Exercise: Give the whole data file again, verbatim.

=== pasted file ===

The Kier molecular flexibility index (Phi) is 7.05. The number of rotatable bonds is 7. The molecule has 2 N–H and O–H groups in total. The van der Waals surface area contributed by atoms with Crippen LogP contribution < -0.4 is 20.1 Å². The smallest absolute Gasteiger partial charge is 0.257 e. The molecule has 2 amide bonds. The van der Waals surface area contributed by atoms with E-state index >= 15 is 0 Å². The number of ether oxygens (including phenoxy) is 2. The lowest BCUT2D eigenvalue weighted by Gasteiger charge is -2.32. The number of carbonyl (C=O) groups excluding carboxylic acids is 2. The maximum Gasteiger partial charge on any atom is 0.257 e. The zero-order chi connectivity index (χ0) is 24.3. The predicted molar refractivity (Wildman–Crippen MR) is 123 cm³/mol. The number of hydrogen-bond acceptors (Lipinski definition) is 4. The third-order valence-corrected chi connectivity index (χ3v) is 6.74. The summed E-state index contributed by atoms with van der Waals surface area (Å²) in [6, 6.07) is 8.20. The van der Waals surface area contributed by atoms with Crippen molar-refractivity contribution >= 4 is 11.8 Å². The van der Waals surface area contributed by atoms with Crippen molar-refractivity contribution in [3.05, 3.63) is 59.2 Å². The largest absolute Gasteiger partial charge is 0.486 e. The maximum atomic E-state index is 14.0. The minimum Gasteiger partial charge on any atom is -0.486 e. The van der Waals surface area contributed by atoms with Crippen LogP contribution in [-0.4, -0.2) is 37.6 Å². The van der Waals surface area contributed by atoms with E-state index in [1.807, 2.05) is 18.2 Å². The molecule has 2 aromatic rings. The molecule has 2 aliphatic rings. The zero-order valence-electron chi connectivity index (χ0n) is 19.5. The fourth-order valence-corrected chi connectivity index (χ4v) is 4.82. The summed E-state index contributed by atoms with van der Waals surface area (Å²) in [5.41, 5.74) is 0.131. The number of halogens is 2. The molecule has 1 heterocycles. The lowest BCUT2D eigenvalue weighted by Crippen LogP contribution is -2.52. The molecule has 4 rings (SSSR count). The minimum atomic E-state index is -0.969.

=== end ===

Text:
The Kier molecular flexibility index (Phi) is 7.05. The number of rotatable bonds is 7. The molecule has 2 N–H and O–H groups in total. The van der Waals surface area contributed by atoms with Crippen LogP contribution < -0.4 is 20.1 Å². The smallest absolute Gasteiger partial charge is 0.257 e. The molecule has 2 amide bonds. The van der Waals surface area contributed by atoms with E-state index >= 15 is 0 Å². The number of ether oxygens (including phenoxy) is 2. The lowest BCUT2D eigenvalue weighted by Gasteiger charge is -2.32. The number of carbonyl (C=O) groups excluding carboxylic acids is 2. The maximum Gasteiger partial charge on any atom is 0.257 e. The zero-order chi connectivity index (χ0) is 24.3. The predicted molar refractivity (Wildman–Crippen MR) is 123 cm³/mol. The number of hydrogen-bond acceptors (Lipinski definition) is 4. The third-order valence-corrected chi connectivity index (χ3v) is 6.74. The summed E-state index contributed by atoms with van der Waals surface area (Å²) in [6, 6.07) is 8.20. The van der Waals surface area contributed by atoms with Crippen molar-refractivity contribution >= 4 is 11.8 Å². The van der Waals surface area contributed by atoms with Crippen molar-refractivity contribution in [3.05, 3.63) is 59.2 Å². The largest absolute Gasteiger partial charge is 0.486 e. The maximum atomic E-state index is 14.0. The minimum Gasteiger partial charge on any atom is -0.486 e. The van der Waals surface area contributed by atoms with Crippen LogP contribution in [-0.4, -0.2) is 37.6 Å². The van der Waals surface area contributed by atoms with E-state index in [1.807, 2.05) is 18.2 Å². The molecule has 2 aromatic rings. The molecule has 2 aliphatic rings. The zero-order valence-electron chi connectivity index (χ0n) is 19.5. The fourth-order valence-corrected chi connectivity index (χ4v) is 4.82. The summed E-state index contributed by atoms with van der Waals surface area (Å²) in [5.41, 5.74) is 0.131. The number of halogens is 2. The molecule has 1 heterocycles. The lowest BCUT2D eigenvalue weighted by Crippen LogP contribution is -2.52. The molecule has 4 rings (SSSR count). The minimum atomic E-state index is -0.969.